Winter garden preparations
In right spot, kiwi and satsumas can work in your garden
Winter may be nearing, but that doesn’t mean you have to do without fresh in-season produce. After all, we have a great supply of Alabama-grown pecans, chestnuts, pumpkins, winter squash, apples and pears — enough to fill a cornucopia to its brim. And that’s not even counting the more exotic fruits of fall and winter such as Asian persimmons, loquats, kumquats, pomegranates, a variety of citrus fruits and kiwifruit.
Some of these crops, such as pomegranates, may not be mainstays of the winter menu but have been grown in Alabama yards for generations. Others have a long history of production in parts of the state, such as the Gulf Coast region’s satsuma mandarin orange industry, but until recently were not grown widely. Still others are relatively new crops for the state but are becoming more and more popular for both home and commercial production.
One thing all these crops have in common is that they have benefited from research conducted through the Alabama Agricultural Experiment Station, the agricultural research arm of our state land-grant universities. That research has helped find better ways to produce these and many other crops across the state.
For example, AAES has demonstrated that both kiwifruit and satsumas do exceptionally well in central Alabama and even farther north in the state and are not just limited to southern parts of Alabama.
The key to making this plethora of possibilities work in your garden is to choose varieties and cultivars that are adapted to your area, plant them in the most ideal spot in your yard for their specific needs, then give them all the attention they need. Some will need more attention than others, by the way, so make sure you’re up for the task before you invest in any new plant.
Late fall and on through the winter is considered prime planting season for many fruit and ornamental trees, shrubs and vines in Alabama—a great way to work off some of those holiday calories. And now is a good time to do a little research of your own by exploring the different options you might want to plant for yourself. Check with your county Alabama Cooperative Extension System office, area plant nurseries or fellow local gardeners to see what they suggest.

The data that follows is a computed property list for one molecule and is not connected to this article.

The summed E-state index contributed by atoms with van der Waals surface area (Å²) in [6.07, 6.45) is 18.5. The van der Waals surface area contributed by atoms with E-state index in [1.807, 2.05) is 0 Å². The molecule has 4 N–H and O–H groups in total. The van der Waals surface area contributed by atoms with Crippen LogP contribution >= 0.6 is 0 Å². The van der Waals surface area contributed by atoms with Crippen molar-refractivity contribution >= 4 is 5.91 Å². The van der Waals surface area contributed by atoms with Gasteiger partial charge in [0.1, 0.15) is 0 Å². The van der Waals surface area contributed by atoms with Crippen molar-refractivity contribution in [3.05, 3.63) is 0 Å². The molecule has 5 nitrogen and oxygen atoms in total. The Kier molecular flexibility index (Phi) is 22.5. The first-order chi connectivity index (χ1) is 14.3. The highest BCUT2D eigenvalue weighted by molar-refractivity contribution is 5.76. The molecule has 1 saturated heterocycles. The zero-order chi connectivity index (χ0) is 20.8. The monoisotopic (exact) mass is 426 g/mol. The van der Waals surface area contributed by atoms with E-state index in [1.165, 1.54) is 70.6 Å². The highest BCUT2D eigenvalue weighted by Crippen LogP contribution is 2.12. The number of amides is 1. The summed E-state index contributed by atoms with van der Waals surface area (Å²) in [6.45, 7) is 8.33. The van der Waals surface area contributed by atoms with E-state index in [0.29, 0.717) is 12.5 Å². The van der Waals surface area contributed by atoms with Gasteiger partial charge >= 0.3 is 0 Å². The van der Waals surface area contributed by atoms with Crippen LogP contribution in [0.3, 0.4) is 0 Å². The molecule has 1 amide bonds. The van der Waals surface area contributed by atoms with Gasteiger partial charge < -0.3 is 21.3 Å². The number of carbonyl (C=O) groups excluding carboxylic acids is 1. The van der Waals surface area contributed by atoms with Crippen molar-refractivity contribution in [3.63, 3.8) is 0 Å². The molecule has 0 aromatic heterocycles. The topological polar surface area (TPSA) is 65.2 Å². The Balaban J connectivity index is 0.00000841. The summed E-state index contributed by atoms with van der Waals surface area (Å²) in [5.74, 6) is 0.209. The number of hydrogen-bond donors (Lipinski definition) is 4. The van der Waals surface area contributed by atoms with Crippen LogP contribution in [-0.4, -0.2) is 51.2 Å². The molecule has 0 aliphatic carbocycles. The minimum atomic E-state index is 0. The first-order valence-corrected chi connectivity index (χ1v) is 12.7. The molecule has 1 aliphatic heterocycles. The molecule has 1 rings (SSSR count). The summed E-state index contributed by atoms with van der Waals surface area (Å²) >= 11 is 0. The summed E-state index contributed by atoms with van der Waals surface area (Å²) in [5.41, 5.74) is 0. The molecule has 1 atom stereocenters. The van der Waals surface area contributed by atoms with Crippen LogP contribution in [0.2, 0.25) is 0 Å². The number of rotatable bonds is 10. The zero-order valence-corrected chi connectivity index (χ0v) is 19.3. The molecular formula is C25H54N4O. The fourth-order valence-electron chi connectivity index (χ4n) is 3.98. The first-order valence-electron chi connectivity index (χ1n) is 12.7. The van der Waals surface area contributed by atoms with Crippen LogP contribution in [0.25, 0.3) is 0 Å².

Winter’s coming, time for mulching
Now is also the time for another big garden chore—mulching.
Mulching provides lots of benefits year-round, such as controlling soil erosion, suppressing weeds and conserving water. But as an email from Gloria and Wayne Littles of Conecuh County reminded me, it is especially important in protecting tender plants in the winter. They were concerned about protecting their strawberries over the winter, which may be especially important this year: In case you haven’t heard, a harsh winter is predicted.
While not all plants need to be mulched for the winter, an application of organic mulch in the fall can be useful for many fruiting and ornamental plants, especially new plantings that have not had time to put down a deep root system. Applying a mulch for the winter provides a blanket for the plants’ root systems, helping insulate soil from temperature fluctuations and can also prevent cold damage to above-ground plant parts.
When it comes to other plants, the amount or type of mulch needed may vary, but typically an application of 2 to 5 inches of straw, pine needles, hay, compost, leaves, bark chips or other organic matter should be mulched evenly over or around the plants. Do keep the mulch material a couple of inches away from the trunks of trees and shrubs, though, so it doesn’t promote rot or allow small rodents that may seek cover in the mulch to gnaw on the trunk.
Of course there is so much more to learn about mulching, planting and generally scheming for next year’s garden. But at least we have all winter to tuck in with our catalogues and garden books and maybe a bowl full of satsumas by the fire. And if you have questions, send them on. If I don’t know the answer I’ll sure try to find out!
November Gardening Tips
- Store unused pesticides in sealed containers and place them in freeze-protected locations for the winter.
- Clean and flush gasoline out of lawn mowers and other garden equipment before storing them for the winter.
- Test your soil and begin adding needed amendments once the results are in.
- Turn the compost pile.
- Bring potted plants into the house or place in protected area before the first hard freeze.
- Plant leafy greens such as lettuce, arugula and spinach, as well as garlic and shallots.
- Plant spring-blooming bulbs.
- Plant beets, carrots, radishes and asparagus.
- Plant annual flowers such as sweet peas, poppies, snapdragons, larkspurs and delphiniums.
- Keep bird feeders cleaned and filled.
Katie Jackson is a freelance writer and editor based in Opelika, Alabama. Contact her at email@example.com.